Avoid Being Treated Like a Commodity
Are you tired of clients who see your engineering or architecture work as just another commodity? Do you feel like a soup can on a grocery store shelf? It's time to say no to low-bid work and stop being treated like a necessary evil. Saying no to clients who only want low-bid work is a good marketing move. Do not allow commoditization of your expertise.
Say Goodbye to Scope Creep
Do you have clients who love scope creep? You know, the ones who add task after task without expecting to pay for the extra work. You do not have to work on projects that lose you money. Saying no to scope creep without compensation is good marketing. Avoid working on projects that lose you money.
Be Honest About Timelines and Budgets
Do you sometimes feel like you can't make a client's timeline or stay within their budget? Be honest about what you can and cannot do. Being honest with clients upfront is good marketing strategy. Let clients decide if they still want to hire you.
Stick to What You're Good At
Do you have clients who want you to take on projects that are outside of your area of expertise? Good marketing with an eye to the long game is helping them find the right consultant for the job. Helping clients find the right consultant earns you the role of trusted advisor. Stick to what you're good at and complete profitable projects.
In conclusion, saying no to certain clients and projects is a good marketing move. It's time to stop being treated like a commodity. You can avoid scope creep and projects that lose you money. Be honest about what you can and cannot do and stick to what you're good at. By doing so, you can complete profitable projects and get paid for your expertise.
Red Light, Green Light
Have you ever found yourself in a situation where you needed to give constructive feedback to a co-worker, client, or business associate, but felt hesitant because you were concerned about how they would receive it? If so, I have a communication game that may be helpful to you: "Green Light, Red Light, Green Light."
Think back to your childhood and the game of "Red Light, Green Light." In this game, one person is designated as the traffic light and the other players must stop or go based on the traffic light's commands. Now imagine a communication game based on this concept that can help you navigate difficult conversations with others.
Here's how it works: Let's say you have a co-worker who has a habit of interrupting others, which has started to frustrate clients in meetings. You know you need to address this issue, but you're concerned about how your co-worker will receive the criticism. This is where "Green Light, Red Light, Green Light" comes in handy.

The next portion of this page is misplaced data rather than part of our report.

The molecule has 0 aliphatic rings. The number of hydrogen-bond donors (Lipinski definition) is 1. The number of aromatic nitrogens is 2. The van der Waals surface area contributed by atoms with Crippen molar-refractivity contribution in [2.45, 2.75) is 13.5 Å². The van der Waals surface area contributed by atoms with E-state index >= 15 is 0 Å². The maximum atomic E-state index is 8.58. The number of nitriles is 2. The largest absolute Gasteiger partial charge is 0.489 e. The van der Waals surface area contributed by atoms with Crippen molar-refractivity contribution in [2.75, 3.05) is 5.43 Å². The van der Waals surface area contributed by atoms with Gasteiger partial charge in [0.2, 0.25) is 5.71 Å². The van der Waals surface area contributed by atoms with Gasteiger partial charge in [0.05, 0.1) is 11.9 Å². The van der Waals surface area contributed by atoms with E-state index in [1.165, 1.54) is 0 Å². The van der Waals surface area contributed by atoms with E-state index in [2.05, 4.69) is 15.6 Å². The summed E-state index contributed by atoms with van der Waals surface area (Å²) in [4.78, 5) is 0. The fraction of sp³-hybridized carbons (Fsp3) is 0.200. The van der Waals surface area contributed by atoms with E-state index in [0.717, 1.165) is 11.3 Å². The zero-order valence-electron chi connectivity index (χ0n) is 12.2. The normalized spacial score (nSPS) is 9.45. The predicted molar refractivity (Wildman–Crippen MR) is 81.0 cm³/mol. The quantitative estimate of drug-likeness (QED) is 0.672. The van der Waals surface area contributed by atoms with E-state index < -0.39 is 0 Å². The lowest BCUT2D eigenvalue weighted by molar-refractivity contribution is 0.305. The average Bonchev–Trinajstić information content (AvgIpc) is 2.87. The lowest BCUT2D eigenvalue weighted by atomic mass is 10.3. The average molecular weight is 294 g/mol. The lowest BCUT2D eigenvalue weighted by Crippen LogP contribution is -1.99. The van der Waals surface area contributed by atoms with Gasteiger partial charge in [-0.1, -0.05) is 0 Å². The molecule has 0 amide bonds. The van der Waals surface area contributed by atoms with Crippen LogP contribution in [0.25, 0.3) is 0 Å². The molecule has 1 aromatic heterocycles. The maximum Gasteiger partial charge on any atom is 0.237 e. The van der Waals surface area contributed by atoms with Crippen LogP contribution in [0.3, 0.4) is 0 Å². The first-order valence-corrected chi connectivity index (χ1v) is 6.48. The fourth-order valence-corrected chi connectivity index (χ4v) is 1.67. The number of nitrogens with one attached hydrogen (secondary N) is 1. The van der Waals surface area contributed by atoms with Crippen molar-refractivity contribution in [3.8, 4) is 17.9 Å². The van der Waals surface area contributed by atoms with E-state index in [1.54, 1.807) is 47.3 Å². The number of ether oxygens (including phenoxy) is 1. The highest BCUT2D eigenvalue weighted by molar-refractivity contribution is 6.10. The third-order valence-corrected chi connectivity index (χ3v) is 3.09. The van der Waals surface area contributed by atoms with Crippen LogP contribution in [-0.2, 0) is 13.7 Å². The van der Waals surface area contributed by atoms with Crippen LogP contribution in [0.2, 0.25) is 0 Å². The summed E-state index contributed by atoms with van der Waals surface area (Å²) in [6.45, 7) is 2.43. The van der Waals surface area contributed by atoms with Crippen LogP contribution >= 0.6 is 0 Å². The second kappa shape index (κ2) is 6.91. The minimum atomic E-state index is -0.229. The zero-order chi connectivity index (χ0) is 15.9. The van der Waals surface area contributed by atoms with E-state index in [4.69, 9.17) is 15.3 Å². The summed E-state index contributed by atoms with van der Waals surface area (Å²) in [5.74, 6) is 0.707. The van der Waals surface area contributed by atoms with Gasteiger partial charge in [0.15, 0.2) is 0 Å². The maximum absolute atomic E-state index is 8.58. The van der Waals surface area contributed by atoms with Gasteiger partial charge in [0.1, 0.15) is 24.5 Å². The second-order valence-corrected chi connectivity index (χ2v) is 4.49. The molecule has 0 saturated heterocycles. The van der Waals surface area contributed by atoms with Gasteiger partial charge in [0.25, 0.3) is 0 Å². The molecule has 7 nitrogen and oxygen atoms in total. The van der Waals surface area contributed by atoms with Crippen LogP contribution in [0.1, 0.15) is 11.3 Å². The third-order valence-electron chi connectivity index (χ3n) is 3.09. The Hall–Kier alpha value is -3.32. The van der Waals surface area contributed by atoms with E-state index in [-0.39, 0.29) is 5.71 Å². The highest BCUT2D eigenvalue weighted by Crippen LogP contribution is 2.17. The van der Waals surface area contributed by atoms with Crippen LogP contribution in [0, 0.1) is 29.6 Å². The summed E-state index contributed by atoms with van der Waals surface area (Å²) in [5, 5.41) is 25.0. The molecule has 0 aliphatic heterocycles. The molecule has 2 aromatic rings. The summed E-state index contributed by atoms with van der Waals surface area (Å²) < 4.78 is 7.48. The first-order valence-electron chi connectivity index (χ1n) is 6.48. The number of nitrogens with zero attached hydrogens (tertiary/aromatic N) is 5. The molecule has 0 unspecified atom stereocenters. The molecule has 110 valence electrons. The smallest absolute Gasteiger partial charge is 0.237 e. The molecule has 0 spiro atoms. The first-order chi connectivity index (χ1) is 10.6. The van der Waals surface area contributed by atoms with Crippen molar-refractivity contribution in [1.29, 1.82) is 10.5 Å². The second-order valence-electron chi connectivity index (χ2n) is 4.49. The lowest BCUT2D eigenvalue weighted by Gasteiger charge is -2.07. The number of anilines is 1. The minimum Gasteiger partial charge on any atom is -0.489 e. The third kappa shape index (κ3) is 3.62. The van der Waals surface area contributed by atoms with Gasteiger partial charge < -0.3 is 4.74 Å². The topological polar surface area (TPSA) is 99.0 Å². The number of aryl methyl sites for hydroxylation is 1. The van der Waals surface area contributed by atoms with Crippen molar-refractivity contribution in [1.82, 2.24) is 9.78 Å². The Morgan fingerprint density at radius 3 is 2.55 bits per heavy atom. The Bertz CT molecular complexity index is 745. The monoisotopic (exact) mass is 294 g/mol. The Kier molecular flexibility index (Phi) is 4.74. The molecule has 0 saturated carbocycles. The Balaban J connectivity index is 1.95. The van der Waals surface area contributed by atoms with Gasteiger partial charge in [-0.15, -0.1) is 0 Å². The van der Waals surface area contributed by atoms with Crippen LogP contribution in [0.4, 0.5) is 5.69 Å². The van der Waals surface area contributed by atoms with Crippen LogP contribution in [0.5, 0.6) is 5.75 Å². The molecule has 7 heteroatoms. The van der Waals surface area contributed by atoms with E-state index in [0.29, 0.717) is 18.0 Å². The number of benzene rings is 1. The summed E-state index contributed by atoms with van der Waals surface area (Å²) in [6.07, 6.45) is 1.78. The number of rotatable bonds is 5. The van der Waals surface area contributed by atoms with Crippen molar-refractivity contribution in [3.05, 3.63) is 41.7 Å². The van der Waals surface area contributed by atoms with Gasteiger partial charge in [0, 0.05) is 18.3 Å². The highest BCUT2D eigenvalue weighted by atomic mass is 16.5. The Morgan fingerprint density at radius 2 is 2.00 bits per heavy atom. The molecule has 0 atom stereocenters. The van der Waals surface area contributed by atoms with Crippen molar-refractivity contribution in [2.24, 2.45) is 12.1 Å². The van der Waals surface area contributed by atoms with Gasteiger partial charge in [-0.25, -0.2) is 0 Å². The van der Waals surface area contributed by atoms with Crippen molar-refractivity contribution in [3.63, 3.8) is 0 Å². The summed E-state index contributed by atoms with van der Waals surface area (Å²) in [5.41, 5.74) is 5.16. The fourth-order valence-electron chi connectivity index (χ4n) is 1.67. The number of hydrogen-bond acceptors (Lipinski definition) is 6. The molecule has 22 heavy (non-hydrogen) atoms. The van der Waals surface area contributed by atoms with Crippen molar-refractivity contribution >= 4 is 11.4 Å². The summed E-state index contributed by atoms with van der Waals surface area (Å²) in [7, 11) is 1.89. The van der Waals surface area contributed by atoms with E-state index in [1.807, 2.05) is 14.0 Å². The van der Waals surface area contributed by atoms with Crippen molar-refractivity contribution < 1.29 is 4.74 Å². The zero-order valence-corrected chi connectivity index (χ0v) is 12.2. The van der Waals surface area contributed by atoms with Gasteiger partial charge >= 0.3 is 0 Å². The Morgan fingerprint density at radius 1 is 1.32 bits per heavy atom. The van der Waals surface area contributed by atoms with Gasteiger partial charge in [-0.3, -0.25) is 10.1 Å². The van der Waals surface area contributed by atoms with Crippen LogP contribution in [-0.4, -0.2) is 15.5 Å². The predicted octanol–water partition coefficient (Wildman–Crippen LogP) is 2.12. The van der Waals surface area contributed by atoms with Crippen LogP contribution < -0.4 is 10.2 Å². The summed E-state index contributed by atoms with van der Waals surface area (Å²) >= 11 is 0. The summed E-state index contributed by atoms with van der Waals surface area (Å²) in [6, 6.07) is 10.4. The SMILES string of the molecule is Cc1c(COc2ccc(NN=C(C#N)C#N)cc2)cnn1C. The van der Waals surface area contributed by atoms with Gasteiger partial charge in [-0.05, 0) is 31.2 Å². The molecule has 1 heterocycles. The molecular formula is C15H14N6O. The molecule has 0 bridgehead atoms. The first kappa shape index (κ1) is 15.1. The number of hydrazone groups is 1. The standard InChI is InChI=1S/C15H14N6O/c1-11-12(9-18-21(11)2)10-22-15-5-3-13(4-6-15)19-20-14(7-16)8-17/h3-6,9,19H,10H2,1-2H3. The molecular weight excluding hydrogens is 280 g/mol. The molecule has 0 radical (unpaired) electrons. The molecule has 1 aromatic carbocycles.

Green Light: Begin the conversation with something positive and encouraging about your co-worker. It could be something specific like, "I've noticed you've been coming up with some great solutions for our clients recently. I really admire your hard work and dedication."
Red Light: Next, provide the criticism in a direct and kind manner. Let your co-worker know that you've observed them interrupting clients during meetings and that it's causing frustration. Be brief and to the point.
Green Light: End the conversation on a positive note, again providing specific feedback. For example, "I hope you find my feedback helpful. You are a great problem-solver and a valuable asset to our team."
Using "Green Light, Red Light, Green Light" allows you to give constructive feedback in a way that is more likely to be heard and received well. Nobody likes having difficult conversations, but when done with kindness and encouragement, they can be appreciated and even beneficial. Give it a try and see how it works for you!
Five Reasons I Can't Say, "No!"
You are on your way to a conference to enjoy a few days of networking and training. You are excited to be away from the office for a few days to soak in new ideas and find inspiration to keep doing your job. You get checked into the hotel and start making some new friends.
Your cell phone buzzes. You ignore it.
It dings and buzzes again. You keep trying to ignore it.
Finally, you take a moment to check your phone and discover an email notification of an RFP your boss wants you to look at. You see a text from your boss asking if you got her email. As you open the email you get a phone call. It's your boss wondering why you haven't answered your email or text.
You explain that you were just reading the email when she called. She frantically explains the proposal is due in 5 days. We have to respond to this. Can you work on it at your conference?
You are deflated. You realize every spare moment you have will be spent putting together a rushed proposal. No networking. No extra time discussing marketing issues with colleagues. No downtime to just enjoy being out of the office.
Why can't I say, "No?"
Many A/E/C marketers ask themselves this question regularly. We get unreasonable requests that ignore who we are and what we were hired to do. So why can't we say "No" when it would be perfectly appropriate to say "No?"
There are several reasons why most A/E/C marketers cannot say, "No."
Back to the opening scenario. The boss says you have 5 days to respond to the urgent RFP. Rather than shriveling up into a ball of nerves and anger, resentfully saying, "yes," you can do the following.
Learn how to say, "No!" Saying "No" effectively means a lot of groundwork has been laid before having to say, "No." At the end of the day, it is your responsibility, A/E/C marketer, to lead your company in marketing excellence.
Gabe Lett, FSMPS, CPSM, LPC